The middle class: It’s politics and taxes

2014-09-23 07:45

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Beginning last year, angry protests across the emerging world from Sao Paulo to Cairo and Istanbul signalled a wave of middle class protest.

Middle class frustration with the poor quality of services they received in return for their often substantial tax contributions was one factor driving these protests.

The middle classes make up the bulk of taxpayers but the inadequacy of state performance coupled with widespread corruption and a sense that they are unfairly bearing too much of the tax burden has created growing disenchantment in a number of countries.

On average, Brazilian citizens pay about 41% of their income in taxes yet infrastructure is often inadequate, public safety is a constant cause for concern, public health services are in short supply and often function poorly, and public education fails, on the whole, to deliver.

Increases in the price of basic consumer goods also created discontent against a backdrop of economic slowdown that threatens the new, “fragile” middle classes most.

In India, 33.2?million individuals pay tax, between 2% and 3% of a population comprising 1.3?billion people and 250?million households. Only 0.38% of these taxpaying individuals (less than 100?000 people) declare an income above $35?000 (R382?400) per annum.

Indian experts believe this means many thousands of Indians are either under-reporting their income or not reporting it at all. Most individual tax in India is therefore paid by a few honest high earners and the small minority of the workforce (about 10%) working in the formal sector.

This, along with the fact that many taxpayers feel they receive little or no benefits from the taxes they pay, is creating growing unhappiness.

The political repercussions were seen in the Delhi region elections last year, where 29.5% of the vote went to the new, anti-corruption Aam Aadmi Party; as well as in the decisive victory of the opposition BJP party in this year’s national elections.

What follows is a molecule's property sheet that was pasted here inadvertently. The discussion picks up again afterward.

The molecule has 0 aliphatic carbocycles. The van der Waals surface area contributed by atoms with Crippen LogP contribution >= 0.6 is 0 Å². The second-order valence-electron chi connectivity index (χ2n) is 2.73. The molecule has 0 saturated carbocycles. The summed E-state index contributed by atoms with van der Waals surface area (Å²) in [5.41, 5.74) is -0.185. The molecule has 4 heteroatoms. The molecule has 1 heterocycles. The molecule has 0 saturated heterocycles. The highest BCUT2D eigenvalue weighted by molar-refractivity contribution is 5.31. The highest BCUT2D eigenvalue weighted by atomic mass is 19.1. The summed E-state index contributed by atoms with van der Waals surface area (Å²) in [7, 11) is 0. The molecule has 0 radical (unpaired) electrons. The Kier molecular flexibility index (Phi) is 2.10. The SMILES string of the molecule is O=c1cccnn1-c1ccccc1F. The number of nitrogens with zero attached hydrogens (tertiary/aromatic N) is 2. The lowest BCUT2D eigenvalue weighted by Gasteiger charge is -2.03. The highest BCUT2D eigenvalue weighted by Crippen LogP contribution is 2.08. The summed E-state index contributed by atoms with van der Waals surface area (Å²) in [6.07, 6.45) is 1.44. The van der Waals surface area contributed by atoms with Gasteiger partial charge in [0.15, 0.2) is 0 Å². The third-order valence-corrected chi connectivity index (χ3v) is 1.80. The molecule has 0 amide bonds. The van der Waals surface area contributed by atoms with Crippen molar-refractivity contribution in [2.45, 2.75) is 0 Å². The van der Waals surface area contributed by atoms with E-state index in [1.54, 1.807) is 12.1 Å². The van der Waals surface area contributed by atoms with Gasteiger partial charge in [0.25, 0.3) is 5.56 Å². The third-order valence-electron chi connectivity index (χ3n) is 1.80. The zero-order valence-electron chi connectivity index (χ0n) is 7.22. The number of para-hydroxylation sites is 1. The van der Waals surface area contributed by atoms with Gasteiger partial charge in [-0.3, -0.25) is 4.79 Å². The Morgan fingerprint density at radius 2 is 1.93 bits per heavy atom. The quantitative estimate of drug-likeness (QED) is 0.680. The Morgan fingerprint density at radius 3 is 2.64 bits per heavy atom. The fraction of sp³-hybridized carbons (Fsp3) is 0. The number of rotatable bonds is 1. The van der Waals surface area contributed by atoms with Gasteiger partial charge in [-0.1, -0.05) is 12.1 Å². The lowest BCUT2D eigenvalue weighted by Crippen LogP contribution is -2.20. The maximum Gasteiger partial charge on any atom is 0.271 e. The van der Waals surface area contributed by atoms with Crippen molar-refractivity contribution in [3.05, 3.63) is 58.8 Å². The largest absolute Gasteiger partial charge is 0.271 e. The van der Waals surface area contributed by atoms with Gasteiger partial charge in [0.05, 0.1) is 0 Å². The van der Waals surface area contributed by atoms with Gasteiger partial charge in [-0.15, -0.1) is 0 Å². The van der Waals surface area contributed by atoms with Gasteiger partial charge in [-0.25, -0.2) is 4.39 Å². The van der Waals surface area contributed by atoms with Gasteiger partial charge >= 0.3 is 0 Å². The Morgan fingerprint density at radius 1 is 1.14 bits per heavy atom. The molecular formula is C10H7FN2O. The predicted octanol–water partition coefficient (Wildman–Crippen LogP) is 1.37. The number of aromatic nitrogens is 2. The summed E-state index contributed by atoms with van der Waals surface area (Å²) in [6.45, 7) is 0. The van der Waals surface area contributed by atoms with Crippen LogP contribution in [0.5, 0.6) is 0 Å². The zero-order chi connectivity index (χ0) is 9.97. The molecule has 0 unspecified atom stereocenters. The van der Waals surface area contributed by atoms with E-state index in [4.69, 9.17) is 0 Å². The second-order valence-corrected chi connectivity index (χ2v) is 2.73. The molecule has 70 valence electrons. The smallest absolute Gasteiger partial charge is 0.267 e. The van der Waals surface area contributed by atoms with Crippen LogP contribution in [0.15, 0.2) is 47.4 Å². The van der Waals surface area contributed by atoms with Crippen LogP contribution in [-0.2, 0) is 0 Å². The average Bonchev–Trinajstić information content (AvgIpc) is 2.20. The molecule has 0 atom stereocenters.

Kenya currently collects the equivalent of 22% of gross domestic product in taxes, with the burden falling heavily on the lower middle class income brackets.

This trend has been reinforced since a widening budget deficit pushed Kenya’s government into finding additional sources of revenue, principally through VAT on previously exempt staple goods.

These new taxes led to widespread protests in 2013/14, sharpened by the knowledge that richer Kenyans have frequently found ways to avoid paying their full due.

In South Africa, direct taxation on individuals and businesses accounts for the bulk of state income (56.5% in 2012/13), largely drawn from individual income tax (34% of tax revenues), and that paid by corporations (20%).

Indirect taxes, principally VAT, contribute 26% and are paid by all, regardless of income.

Last year, just 5.1?million individuals (about 10% of the population) were required to submit tax returns with more than 95% doing so. These are the individuals on whom the direct tax burden, in the form of income tax, most immediately falls.

Their relatively small number contrasts sharply with the rising number of recipients of social grants (15.3?million last year), with social protection accounting for 16% of the national budget.

This skewed tax structure has resulted in what is often described as a heavy squeeze on middle class taxpayers. Financial commentators argue that the tax environment for lower and mid-level earners (the vast majority) has worsened considerably as income tax brackets have not been adjusted adequately to reflect the combination of higher local inflation and the depreciation of the rand.

The effect of this “fiscal creep” is that personal income tax rates for anyone earning below R1.5?million are reported to be “hopelessly uncompetitive by international standards”.

In contrast to many other developing countries, South Africa has a relatively tax-compliant middle class. But if government wants to avoid the global trends of growing discontent and tax avoidance by the middle class, it urgently needs to improve public services.

It is equally important to maintain taxpayers’ trust that their taxes will be used legitimately. To do that, corruption has to be reduced and the rules and regulations concerning corrupt practice must be applied to everyone, from the president down.

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